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  25 Manners Every Kid Can Master by Age 10

When I was a little girl, no one used manners at my house. The closest I got was, "Be a good girl and go get ___." 

The father of my children was raised in a very different environment and his family was all about manners. This was important to him so when we had kids, we started early with, "May I please?" and "Thank you," and "Excuse me."

My kids were pretty motivated by the, "May I please?" because it yielded something they wanted. The "Thank you" was a little more challenging. I remember hanging on to desired objects ~ my hand on one side and the outstretched hand of one of my children on the other. We would stand silently, looking at each other. It makes me laugh now to remember their quizzical expressions (I could almost hear the wheels turning), and then the missing, "THANK YOU!" as I immediately released the cookie and said, "You're welcome." Sooner than I could believe, it became their habit and it lives on today.

At school conferences, teachers commented on how polite my kids were. I think they stood out because so few of the others used manners. I firmly believe that being polite is one of the most significant contributors to their academic and social successes. Who among us doesn't appreciate eye contact, a "Good morning," a"Please" an "Excuse me," or a "Thank you?"

It is nice to feel appreciated, and it was a skill I had to learn along with my kids since I was not taught at home. Their dad set a great example by always saying, "Thank you for dinner," and every time he thanked me, our kids would echo him.

From, "Helping your child master these simple rules of etiquette will get him noticed -- for all the right reasons," David Lowry, Ph.D. writes, "A child's rude 'tude isn't always intentional...And in the hustle and bustle of daily life, busy moms and dads don't always have the time to focus on etiquette. But if you reinforce these 25 must-do manners, you'll raise a polite, kind child."


1. When asking for something, say "Please."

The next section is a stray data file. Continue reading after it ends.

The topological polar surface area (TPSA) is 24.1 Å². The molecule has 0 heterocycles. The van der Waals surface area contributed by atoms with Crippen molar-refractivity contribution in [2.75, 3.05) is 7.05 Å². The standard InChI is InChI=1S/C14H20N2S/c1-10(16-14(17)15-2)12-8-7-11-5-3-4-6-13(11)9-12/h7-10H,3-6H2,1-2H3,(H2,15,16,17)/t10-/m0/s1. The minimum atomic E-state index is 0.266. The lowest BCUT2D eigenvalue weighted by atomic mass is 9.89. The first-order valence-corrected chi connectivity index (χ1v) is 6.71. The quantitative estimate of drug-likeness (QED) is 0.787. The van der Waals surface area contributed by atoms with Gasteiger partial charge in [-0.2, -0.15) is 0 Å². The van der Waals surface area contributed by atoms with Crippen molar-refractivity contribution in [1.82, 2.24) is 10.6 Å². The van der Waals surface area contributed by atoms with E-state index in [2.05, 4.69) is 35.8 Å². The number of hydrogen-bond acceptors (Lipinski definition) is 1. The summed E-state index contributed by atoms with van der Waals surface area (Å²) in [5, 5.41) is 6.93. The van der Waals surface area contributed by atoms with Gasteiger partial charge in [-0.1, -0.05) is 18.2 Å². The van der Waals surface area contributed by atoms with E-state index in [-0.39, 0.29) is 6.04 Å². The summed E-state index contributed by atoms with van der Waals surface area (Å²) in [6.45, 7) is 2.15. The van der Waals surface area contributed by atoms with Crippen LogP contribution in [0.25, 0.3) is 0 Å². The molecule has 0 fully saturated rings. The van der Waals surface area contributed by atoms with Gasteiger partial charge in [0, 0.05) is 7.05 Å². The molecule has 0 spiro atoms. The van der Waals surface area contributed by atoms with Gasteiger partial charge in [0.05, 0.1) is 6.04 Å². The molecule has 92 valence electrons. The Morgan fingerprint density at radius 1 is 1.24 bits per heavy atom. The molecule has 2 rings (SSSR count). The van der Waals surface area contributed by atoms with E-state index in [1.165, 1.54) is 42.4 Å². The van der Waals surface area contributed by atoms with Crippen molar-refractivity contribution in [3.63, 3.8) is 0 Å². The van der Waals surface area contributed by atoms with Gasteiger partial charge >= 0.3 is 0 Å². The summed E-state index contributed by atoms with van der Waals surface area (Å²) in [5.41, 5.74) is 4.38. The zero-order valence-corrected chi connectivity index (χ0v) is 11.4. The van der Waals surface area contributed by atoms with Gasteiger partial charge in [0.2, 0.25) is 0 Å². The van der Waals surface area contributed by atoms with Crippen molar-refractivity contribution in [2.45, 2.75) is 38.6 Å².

2. When receiving something, say "Thank you."

3. Do not interrupt grown-ups who are speaking with each other unless there is an emergency. They will notice you and respond when they are finished talking.

4. If you do need to get somebody's attention right away, the phrase "excuse me" is the most polite way for you to enter the conversation.

5. When you have any doubt about doing something, ask permission first. It can save you from many hours of grief later.

6. The world is not interested in what you dislike. Keep negative opinions to yourself, or between you and your friends, and out of earshot of adults.

7. Do not comment on other people's physical characteristics unless, of course, it's to compliment them, which is always welcome.

8. When people ask you how you are, answer them and then ask them how they are.

9. When you have spent time at your friend's house, remember to thank his or her parents for having you over and for the good time you had.

10. Knock on closed doors -- and wait to see if there's a response -- before entering.

11. When you make a phone call, introduce yourself first and then ask if you can speak with the person you are calling.

12. Be appreciative and say "thank you" for any gift you receive. In the age of e-mail, a handwritten thank-you note can have a powerful effect.

13. Never use foul language in front of adults. Grown-ups already know all those words, they find them unpleasant.

14. If you can't say anything nice, say nothing.

15. Do not make fun of anyone for any reason. Teasing shows others you are weak, and ganging up on someone else is cruel.

16. Even if a play or an assembly is boring, sit through it quietly and pretend that you are interested. The performers and presenters are doing their best. 

17. If you bump into somebody, immediately say "Excuse me."

18. Cough and sneeze into your bent elbow.

19. As you walk through a door, look to see if you can hold it open for someone else.

20. If you come across a parent, a teacher, or a neighbor working on something, ask if you can help. If they say "yes," do so -- you may learn something new.

21. When an adult asks you for a favor, do it without grumbling and with a smile.

22. When someone helps you, say "thank you." That person will likely want to help you again. This is especially true with teachers!

23. Use eating utensils properly. If you are unsure how to do so, ask your parents to teach you or watch what adults do. 

24. Keep a napkin on your lap; use it to wipe your mouth when necessary.

25. Don't reach for things at the table; ask to have them passed.

26. You do not have to be friends with everyone, you will not like everyone you meet but, at a minimum, just be polite.